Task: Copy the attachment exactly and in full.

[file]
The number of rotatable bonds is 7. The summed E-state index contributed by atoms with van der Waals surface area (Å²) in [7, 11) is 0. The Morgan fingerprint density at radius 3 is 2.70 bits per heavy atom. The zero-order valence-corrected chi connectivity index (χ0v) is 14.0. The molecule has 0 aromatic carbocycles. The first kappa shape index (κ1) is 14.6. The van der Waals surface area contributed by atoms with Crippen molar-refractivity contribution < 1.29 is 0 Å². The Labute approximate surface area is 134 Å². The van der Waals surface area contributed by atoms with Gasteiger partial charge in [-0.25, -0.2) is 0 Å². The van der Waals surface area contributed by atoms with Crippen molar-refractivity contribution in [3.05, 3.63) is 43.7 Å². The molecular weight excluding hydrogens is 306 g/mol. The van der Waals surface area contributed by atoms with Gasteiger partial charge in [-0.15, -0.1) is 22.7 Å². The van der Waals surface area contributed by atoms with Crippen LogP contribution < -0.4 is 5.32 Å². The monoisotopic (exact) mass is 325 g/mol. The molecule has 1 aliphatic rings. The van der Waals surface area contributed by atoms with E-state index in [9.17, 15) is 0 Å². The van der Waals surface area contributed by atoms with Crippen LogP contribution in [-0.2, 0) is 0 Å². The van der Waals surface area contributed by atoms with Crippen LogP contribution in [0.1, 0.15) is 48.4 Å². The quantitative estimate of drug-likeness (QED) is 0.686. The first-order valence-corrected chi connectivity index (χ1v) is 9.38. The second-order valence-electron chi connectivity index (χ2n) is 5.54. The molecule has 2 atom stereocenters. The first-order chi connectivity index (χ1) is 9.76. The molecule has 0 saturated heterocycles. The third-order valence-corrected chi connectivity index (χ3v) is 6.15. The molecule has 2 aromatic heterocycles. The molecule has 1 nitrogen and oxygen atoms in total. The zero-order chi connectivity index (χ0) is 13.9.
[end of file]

The number of rotatable bonds is 7. The summed E-state index contributed by atoms with van der Waals surface area (Å²) in [7, 11) is 0. The Morgan fingerprint density at radius 3 is 2.70 bits per heavy atom. The zero-order valence-corrected chi connectivity index (χ0v) is 14.0. The molecule has 0 aromatic carbocycles. The first kappa shape index (κ1) is 14.6. The van der Waals surface area contributed by atoms with Crippen molar-refractivity contribution < 1.29 is 0 Å². The Labute approximate surface area is 134 Å². The van der Waals surface area contributed by atoms with Gasteiger partial charge in [-0.25, -0.2) is 0 Å². The van der Waals surface area contributed by atoms with Crippen molar-refractivity contribution in [3.05, 3.63) is 43.7 Å². The molecular weight excluding hydrogens is 306 g/mol. The van der Waals surface area contributed by atoms with Gasteiger partial charge in [-0.15, -0.1) is 22.7 Å². The van der Waals surface area contributed by atoms with Crippen LogP contribution < -0.4 is 5.32 Å². The monoisotopic (exact) mass is 325 g/mol. The molecule has 1 aliphatic rings. The van der Waals surface area contributed by atoms with E-state index in [9.17, 15) is 0 Å². The van der Waals surface area contributed by atoms with Crippen LogP contribution in [-0.2, 0) is 0 Å². The van der Waals surface area contributed by atoms with Crippen LogP contribution in [0.1, 0.15) is 48.4 Å². The quantitative estimate of drug-likeness (QED) is 0.686. The first-order valence-corrected chi connectivity index (χ1v) is 9.38. The second-order valence-electron chi connectivity index (χ2n) is 5.54. The molecule has 2 atom stereocenters. The first-order chi connectivity index (χ1) is 9.76. The molecule has 0 saturated heterocycles. The third-order valence-corrected chi connectivity index (χ3v) is 6.15. The molecule has 2 aromatic heterocycles. The molecule has 1 nitrogen and oxygen atoms in total. The zero-order chi connectivity index (χ0) is 13.9.